Another tricky question

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I have an item that gives me a bonus to all defenses until I make an attack. I play a passive warlord/Shaman who only grants attacks with multiple dailies/encounters and Spirit infusion. I rarely ever attack. However the Spirit infusion power is a Shaman attack power. But the target of Spirit infusion is my ally so I am really not attacking. Is this legit?
Using an attack power count as making an attack if you make an attack roll or if the power has a target.

RC 308 Attack: An attack roll and its effects, including any damage rolls. The word “attack” is sometimes used as shorthand for “attack power.” Some attack powers include multiple attacks, and some powers, such as magic missile, are designated as attacks yet lack attack rolls (using such a power counts as making an attack if the power has a target).

Which is odd, because technically the Warlord power Direct the Strike causes you to attack your ally.  Same goes for Spirit Infusion.

I completely agree that it doesn't make sense, which is why I really, really wish the RC hadn't muddled the attack definition by adding in a second, idendical definition for the same word, but what can you do.
D&D Next = D&D: Quantum Edition
They did it for Magic Missile and other Autodamage Attack Powers.

I agree its akward. It should instead have said; 

''using such a power counts as making an attack if the power has a target and you deal damage to it'' 
....

I just thought of something.

A Warlord who is Marked is subject to punishment when he uses Direct the Strike.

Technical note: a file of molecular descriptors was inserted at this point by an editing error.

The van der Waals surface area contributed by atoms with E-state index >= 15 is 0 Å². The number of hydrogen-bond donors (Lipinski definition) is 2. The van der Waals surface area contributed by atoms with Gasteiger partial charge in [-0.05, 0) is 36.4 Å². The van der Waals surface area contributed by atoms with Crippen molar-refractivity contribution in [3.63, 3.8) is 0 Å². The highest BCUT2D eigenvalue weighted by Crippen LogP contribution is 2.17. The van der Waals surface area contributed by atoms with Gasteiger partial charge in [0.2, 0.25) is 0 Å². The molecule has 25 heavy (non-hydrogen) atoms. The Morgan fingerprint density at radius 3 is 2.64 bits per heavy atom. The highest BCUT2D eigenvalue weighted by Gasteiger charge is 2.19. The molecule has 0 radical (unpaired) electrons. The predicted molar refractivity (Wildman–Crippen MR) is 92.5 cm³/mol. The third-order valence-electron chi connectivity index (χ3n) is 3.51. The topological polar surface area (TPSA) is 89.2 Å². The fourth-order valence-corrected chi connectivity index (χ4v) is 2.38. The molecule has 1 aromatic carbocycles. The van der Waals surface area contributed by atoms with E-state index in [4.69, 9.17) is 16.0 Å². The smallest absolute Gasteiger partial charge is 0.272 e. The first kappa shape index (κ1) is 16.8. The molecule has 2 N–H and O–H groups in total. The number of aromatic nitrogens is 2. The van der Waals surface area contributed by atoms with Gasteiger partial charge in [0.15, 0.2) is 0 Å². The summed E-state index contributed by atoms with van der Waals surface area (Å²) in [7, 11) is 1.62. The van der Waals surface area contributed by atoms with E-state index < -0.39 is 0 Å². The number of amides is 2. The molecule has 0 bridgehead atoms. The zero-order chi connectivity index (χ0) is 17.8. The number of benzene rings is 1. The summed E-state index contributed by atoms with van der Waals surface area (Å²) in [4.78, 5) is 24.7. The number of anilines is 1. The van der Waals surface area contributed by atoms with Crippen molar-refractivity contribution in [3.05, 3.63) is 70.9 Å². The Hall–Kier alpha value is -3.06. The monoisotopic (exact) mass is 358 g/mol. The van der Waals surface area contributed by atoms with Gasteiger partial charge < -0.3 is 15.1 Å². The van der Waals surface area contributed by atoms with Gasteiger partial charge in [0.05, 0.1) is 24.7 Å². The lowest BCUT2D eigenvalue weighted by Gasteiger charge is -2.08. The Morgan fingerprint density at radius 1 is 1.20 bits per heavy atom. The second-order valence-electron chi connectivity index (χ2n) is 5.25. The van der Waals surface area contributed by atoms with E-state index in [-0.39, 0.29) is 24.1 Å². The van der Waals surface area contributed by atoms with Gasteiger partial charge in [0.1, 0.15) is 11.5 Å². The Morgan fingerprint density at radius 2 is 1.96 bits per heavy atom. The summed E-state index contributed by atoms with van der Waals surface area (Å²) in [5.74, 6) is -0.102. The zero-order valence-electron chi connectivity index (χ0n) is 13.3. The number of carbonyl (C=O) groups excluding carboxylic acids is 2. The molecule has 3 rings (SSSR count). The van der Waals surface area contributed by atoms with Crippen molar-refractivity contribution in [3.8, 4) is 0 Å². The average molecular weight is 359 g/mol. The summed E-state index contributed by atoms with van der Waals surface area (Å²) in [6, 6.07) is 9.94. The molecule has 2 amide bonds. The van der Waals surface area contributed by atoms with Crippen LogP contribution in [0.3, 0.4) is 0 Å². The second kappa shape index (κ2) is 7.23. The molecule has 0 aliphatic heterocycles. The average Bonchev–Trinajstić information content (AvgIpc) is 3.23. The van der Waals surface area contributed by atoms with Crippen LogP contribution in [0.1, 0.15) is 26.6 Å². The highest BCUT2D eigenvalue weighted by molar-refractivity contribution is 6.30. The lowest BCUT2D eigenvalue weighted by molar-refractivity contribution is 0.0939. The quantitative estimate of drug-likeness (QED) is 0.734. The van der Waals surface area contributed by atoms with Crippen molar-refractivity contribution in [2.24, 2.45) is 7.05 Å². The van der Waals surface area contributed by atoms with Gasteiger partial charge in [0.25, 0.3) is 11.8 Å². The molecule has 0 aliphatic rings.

D&D Next = D&D: Quantum Edition
I have an item that gives me a bonus to all defenses until I make an attack. I play a passive warlord/Shaman who only grants attacks with multiple dailies/encounters and Spirit infusion. I rarely ever attack. However the Spirit infusion power is a Shaman attack power. But the target of Spirit infusion is my ally so I am really not attacking. Is this legit?

These are one of those questions, DM and Players should come to an answer to using good sense and keeping the "balance".  

There isn't enough space in the library to fill rules for everything.  Heck even Laws have to be interpreted in the Courts because it's impossible to write everything for every situation.

Ask your DM.
 
Heck even Laws have to be interpreted in the Courts because it's impossible to write everything for every situation.

Not strictly true, there was an effort to create an entire "legal language" that was strictly logical. It exists, but is not used. It does have a very straight forward property of being able to take input, compare to the law, and determine if the law was broken or not, and account for standard special circumstances (duress, Good Samaritan exceptions, etc.,).

Though in this case the answer is explciit in the books so even if your premise were correct that you can't fit every scenario of a finite system inside the rules for the finite system (which is inherently incorrect, btw), it wouldn't apply here, so telling him to ask his DM is silly.
So would spirit infusion be used through an implement? If so I can find multiple implements with effects that happen when I make an attack with them. Also can this atack hit, it would seem it cannot hit.
So would spirit infusion be used through an implement? If so I can find multiple implements with effects that happen when I make an attack with them. Also can this atack hit, it would seem it cannot hit.



The power doesn't have the implement keyword so, no, you can't use it through an implement. In any case you wouldn't be able to use it through more than ONE implement. It's not like you can cast your fireball through both your magic staff and your magic orb at the same time, or attack with a melee basic attack using both your axe and your sword at the same time.

And no, the attack can't hit (it can't miss, either).

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